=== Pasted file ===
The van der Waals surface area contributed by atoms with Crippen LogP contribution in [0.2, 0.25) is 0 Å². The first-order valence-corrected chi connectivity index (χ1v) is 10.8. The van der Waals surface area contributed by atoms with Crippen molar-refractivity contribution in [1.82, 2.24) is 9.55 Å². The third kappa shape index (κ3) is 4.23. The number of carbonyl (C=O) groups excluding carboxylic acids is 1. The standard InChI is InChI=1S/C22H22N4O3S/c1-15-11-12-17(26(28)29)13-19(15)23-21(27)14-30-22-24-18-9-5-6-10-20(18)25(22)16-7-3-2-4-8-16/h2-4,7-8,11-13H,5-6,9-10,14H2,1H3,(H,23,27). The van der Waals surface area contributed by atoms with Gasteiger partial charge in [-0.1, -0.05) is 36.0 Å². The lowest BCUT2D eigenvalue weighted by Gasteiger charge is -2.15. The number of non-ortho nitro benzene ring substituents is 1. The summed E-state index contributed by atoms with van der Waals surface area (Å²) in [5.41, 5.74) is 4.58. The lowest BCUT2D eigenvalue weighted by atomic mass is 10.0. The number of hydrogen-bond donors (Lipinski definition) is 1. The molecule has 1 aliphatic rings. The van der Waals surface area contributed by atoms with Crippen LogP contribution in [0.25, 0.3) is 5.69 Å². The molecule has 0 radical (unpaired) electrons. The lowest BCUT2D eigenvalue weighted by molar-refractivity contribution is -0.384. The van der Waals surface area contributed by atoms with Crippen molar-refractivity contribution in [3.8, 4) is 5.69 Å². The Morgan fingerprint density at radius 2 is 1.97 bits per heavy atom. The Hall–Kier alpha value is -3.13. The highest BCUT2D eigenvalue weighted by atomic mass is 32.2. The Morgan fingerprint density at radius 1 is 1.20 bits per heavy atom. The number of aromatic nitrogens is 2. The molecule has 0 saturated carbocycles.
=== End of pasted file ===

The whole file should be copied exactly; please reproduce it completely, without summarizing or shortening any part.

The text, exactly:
The van der Waals surface area contributed by atoms with Crippen LogP contribution in [0.2, 0.25) is 0 Å². The first-order valence-corrected chi connectivity index (χ1v) is 10.8. The van der Waals surface area contributed by atoms with Crippen molar-refractivity contribution in [1.82, 2.24) is 9.55 Å². The third kappa shape index (κ3) is 4.23. The number of carbonyl (C=O) groups excluding carboxylic acids is 1. The standard InChI is InChI=1S/C22H22N4O3S/c1-15-11-12-17(26(28)29)13-19(15)23-21(27)14-30-22-24-18-9-5-6-10-20(18)25(22)16-7-3-2-4-8-16/h2-4,7-8,11-13H,5-6,9-10,14H2,1H3,(H,23,27). The van der Waals surface area contributed by atoms with Gasteiger partial charge in [-0.1, -0.05) is 36.0 Å². The lowest BCUT2D eigenvalue weighted by Gasteiger charge is -2.15. The number of non-ortho nitro benzene ring substituents is 1. The summed E-state index contributed by atoms with van der Waals surface area (Å²) in [5.41, 5.74) is 4.58. The lowest BCUT2D eigenvalue weighted by atomic mass is 10.0. The number of hydrogen-bond donors (Lipinski definition) is 1. The molecule has 1 aliphatic rings. The van der Waals surface area contributed by atoms with Crippen LogP contribution in [0.25, 0.3) is 5.69 Å². The molecule has 0 radical (unpaired) electrons. The lowest BCUT2D eigenvalue weighted by molar-refractivity contribution is -0.384. The van der Waals surface area contributed by atoms with Crippen molar-refractivity contribution in [3.8, 4) is 5.69 Å². The Morgan fingerprint density at radius 2 is 1.97 bits per heavy atom. The Hall–Kier alpha value is -3.13. The highest BCUT2D eigenvalue weighted by atomic mass is 32.2. The Morgan fingerprint density at radius 1 is 1.20 bits per heavy atom. The number of aromatic nitrogens is 2. The molecule has 0 saturated carbocycles.